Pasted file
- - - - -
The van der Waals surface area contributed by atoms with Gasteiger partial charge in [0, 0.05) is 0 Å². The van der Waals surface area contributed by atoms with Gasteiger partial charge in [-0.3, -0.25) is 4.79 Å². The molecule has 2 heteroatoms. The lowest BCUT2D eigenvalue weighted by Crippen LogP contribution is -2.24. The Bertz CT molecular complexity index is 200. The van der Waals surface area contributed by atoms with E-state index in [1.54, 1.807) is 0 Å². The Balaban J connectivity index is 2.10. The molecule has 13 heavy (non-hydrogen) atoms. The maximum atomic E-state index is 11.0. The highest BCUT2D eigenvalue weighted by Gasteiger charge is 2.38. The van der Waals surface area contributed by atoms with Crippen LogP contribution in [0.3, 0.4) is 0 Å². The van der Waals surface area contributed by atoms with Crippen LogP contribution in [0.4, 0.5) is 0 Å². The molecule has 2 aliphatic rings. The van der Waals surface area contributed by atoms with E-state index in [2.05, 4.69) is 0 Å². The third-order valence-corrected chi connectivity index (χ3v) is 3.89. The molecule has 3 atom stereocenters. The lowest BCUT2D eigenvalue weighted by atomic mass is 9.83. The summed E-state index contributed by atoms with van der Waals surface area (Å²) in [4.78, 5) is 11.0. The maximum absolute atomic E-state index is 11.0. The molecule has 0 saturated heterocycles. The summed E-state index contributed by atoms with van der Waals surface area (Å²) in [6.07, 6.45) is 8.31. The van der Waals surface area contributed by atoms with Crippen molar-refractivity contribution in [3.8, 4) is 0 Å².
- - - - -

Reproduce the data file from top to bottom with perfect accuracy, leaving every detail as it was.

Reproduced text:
The van der Waals surface area contributed by atoms with Gasteiger partial charge in [0, 0.05) is 0 Å². The van der Waals surface area contributed by atoms with Gasteiger partial charge in [-0.3, -0.25) is 4.79 Å². The molecule has 2 heteroatoms. The lowest BCUT2D eigenvalue weighted by Crippen LogP contribution is -2.24. The Bertz CT molecular complexity index is 200. The van der Waals surface area contributed by atoms with E-state index in [1.54, 1.807) is 0 Å². The Balaban J connectivity index is 2.10. The molecule has 13 heavy (non-hydrogen) atoms. The maximum atomic E-state index is 11.0. The highest BCUT2D eigenvalue weighted by Gasteiger charge is 2.38. The van der Waals surface area contributed by atoms with Crippen LogP contribution in [0.3, 0.4) is 0 Å². The van der Waals surface area contributed by atoms with Crippen LogP contribution in [0.4, 0.5) is 0 Å². The molecule has 2 aliphatic rings. The van der Waals surface area contributed by atoms with E-state index in [2.05, 4.69) is 0 Å². The third-order valence-corrected chi connectivity index (χ3v) is 3.89. The molecule has 3 atom stereocenters. The lowest BCUT2D eigenvalue weighted by atomic mass is 9.83. The summed E-state index contributed by atoms with van der Waals surface area (Å²) in [4.78, 5) is 11.0. The maximum absolute atomic E-state index is 11.0. The molecule has 0 saturated heterocycles. The summed E-state index contributed by atoms with van der Waals surface area (Å²) in [6.07, 6.45) is 8.31. The van der Waals surface area contributed by atoms with Crippen molar-refractivity contribution in [3.8, 4) is 0 Å².